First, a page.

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Medications are considered when the severity of anxiety symptoms or related impairment makes participation in psychotherapy difficult or treatment with psychotherapy alone results in a partial response. Anxious children and anxious parents may be very sensitive to any worsening of the children's somatic symptoms or development of even mild or transient side effects of medications. Carefully assessing somatic symptoms at baseline prior to starting medication trials is important. A developing evidence base suggests that the selective serotonin reuptake inhibitors (SSRIs) should be considered the first-line pharmacological treatment for pediatric anxiety disorders (Seidel and Walkup 2006). Several randomized, placebo-controlled trials with SSRIs have established the short-term efficacy of SSRIs for the treatment of childhood anxiety disorders (Table 20–12). SAD, GAD, and social phobia often occur together; are treated with similar pharmacological strategies; and are often studied together in medication trials as they have been in CBT trials (Birmaher et al. 2003; Research Units on Pediatric Psychopharmacology Anxiety Study Group 2001; Walkup et al. 2008). Specific anxiety disorders with controlled trials include SM with social phobia (Black and Uhde 1994), social phobia alone (Wagner et al. 2004), and GAD (Rynn et al. 2001).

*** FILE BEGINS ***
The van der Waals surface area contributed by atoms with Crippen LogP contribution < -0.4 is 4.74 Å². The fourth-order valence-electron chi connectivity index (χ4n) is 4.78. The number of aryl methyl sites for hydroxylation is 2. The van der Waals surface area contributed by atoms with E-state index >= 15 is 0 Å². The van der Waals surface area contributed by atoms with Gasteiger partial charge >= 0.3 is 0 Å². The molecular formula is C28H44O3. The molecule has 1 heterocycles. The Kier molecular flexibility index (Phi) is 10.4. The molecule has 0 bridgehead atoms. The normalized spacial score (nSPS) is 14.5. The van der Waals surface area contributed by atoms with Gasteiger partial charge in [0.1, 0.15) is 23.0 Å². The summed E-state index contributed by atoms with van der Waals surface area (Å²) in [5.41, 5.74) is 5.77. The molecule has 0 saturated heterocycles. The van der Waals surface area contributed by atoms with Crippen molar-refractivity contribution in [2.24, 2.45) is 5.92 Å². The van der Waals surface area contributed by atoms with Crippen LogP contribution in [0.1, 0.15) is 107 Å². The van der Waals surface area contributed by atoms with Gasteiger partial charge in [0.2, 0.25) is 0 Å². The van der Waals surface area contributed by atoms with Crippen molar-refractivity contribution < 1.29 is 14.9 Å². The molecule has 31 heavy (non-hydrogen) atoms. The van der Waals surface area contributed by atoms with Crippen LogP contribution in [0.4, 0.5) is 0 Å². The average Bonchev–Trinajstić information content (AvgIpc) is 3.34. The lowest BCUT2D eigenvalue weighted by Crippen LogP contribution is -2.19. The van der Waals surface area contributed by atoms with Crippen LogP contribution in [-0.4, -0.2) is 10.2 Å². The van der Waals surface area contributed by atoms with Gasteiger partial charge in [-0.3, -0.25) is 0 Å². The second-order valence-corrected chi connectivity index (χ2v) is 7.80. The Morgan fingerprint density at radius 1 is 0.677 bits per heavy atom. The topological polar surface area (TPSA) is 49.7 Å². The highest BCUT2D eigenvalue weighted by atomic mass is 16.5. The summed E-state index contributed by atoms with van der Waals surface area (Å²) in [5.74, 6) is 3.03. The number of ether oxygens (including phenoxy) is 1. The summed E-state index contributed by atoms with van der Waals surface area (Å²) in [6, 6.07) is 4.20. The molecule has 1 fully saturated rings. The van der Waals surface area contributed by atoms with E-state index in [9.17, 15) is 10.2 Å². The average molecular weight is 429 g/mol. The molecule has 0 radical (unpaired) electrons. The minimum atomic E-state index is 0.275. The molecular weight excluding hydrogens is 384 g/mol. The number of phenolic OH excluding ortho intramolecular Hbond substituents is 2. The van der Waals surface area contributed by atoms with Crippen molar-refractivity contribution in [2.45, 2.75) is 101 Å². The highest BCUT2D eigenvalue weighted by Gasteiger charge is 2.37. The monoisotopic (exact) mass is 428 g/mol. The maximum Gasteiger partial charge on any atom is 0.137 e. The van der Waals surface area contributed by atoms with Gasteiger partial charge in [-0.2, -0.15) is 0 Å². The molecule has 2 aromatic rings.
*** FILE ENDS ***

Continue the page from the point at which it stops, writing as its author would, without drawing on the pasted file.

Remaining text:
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Table Reference Number
TABLE 20–12. Placebo-controlled pharmacological treatment studiesa

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